ECW *could* have vacated the title, but the long-term plan was for king heel Douglas to drop to gold to Taz (who hadn't been champion before). It was paramount that Douglas hold the belt until he could drop it to Taz in a meaningful, well-built coronation on pay-per-view.
Playing off of Douglas' prolonged absence to come, Taz took credit for putting "The Franchise" on the shelf, and claimed he should be the champion right now. But, tired of the "uncrowned champion" label, and knowing that Douglas wasn't lacing up the boots any time soon, Taz introduced his *own* belt, which he would defend in lieu of that World title he believed belonged to him.
Bearing an orange strap, Taz called the belt both the "Brooklyn Heavyweight title" and the "F--k The World Heavyweight title".
The latter name takes on a different meaning if you adjust the emphasis. If Douglas couldn't defend his World Heavyweight title, then (in Taz's mind) f--k the World Heavyweight title.
Taz's character was very simple: a snarling, surly bulldog of a man whose arsenal consisted of harsh strikes, an array of suplexes, and deadly submissions (notably the katahajime, the Tazmission). There was nothing pretentious about the "Human Suplex Machine", as he brought a blue collar, working man's attitude to the ring. Think a more low-key, MMA-based version of who Stone Cold was in 1998.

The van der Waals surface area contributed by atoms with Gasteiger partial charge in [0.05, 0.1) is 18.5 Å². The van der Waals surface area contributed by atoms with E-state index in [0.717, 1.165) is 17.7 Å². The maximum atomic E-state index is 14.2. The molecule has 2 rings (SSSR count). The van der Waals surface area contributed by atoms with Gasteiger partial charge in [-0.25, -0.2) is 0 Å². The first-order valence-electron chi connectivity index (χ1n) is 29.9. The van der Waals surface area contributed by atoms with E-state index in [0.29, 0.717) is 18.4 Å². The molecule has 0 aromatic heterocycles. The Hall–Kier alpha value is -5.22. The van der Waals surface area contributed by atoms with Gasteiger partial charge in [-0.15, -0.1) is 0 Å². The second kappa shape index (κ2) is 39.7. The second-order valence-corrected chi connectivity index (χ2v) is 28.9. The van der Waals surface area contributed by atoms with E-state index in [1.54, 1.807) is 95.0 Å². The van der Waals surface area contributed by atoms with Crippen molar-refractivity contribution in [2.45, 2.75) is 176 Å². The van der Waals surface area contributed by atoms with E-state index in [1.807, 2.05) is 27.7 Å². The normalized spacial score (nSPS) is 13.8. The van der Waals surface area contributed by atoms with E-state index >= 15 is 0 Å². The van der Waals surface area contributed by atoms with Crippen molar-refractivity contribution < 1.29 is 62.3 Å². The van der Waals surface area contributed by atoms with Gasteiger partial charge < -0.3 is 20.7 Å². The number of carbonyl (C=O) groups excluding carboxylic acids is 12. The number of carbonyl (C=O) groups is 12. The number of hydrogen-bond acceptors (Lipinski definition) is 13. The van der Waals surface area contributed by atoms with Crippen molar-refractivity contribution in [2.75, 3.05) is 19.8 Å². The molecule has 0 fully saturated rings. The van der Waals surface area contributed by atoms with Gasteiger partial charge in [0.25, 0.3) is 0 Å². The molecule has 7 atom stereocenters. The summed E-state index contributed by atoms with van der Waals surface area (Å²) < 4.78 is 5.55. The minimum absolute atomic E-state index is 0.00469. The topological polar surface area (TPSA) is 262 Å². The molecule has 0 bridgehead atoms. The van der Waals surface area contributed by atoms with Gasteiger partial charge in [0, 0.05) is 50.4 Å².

The FTW title was meant to be a reflection of Taz's ethos - it was the fighting man's title. Just as the Million Dollar belt suited Ted Dibiase's greed, vanity, and self-indulgence, the FTW title represented someone like Taz that took on all comers, no excuses.
So long as Douglas had injuries as a reason for why he couldn't defend his title, then Taz was going to parade the FTW title around. And if Douglas was unhappy with Taz grandstanding to that degree, then he could stand up and try to do something about it.
Ironically, over the ensuing seven months that Taz toted around the new championship, he only defended it twice.
The first defense took place on August 2 at the 1998 Heat Wave in Dayton, OH. With Douglas providing guest commentary, his Triple Threat teammate Bam Bam Bigelow stepped up to the plate against Taz. The Falls Count Anywhere bout was a rematch from March 1's Living Dangerously, when Bigelow defeated Taz to win the Television title, after famously putting him through the canvas on a Tazmission escape attempt.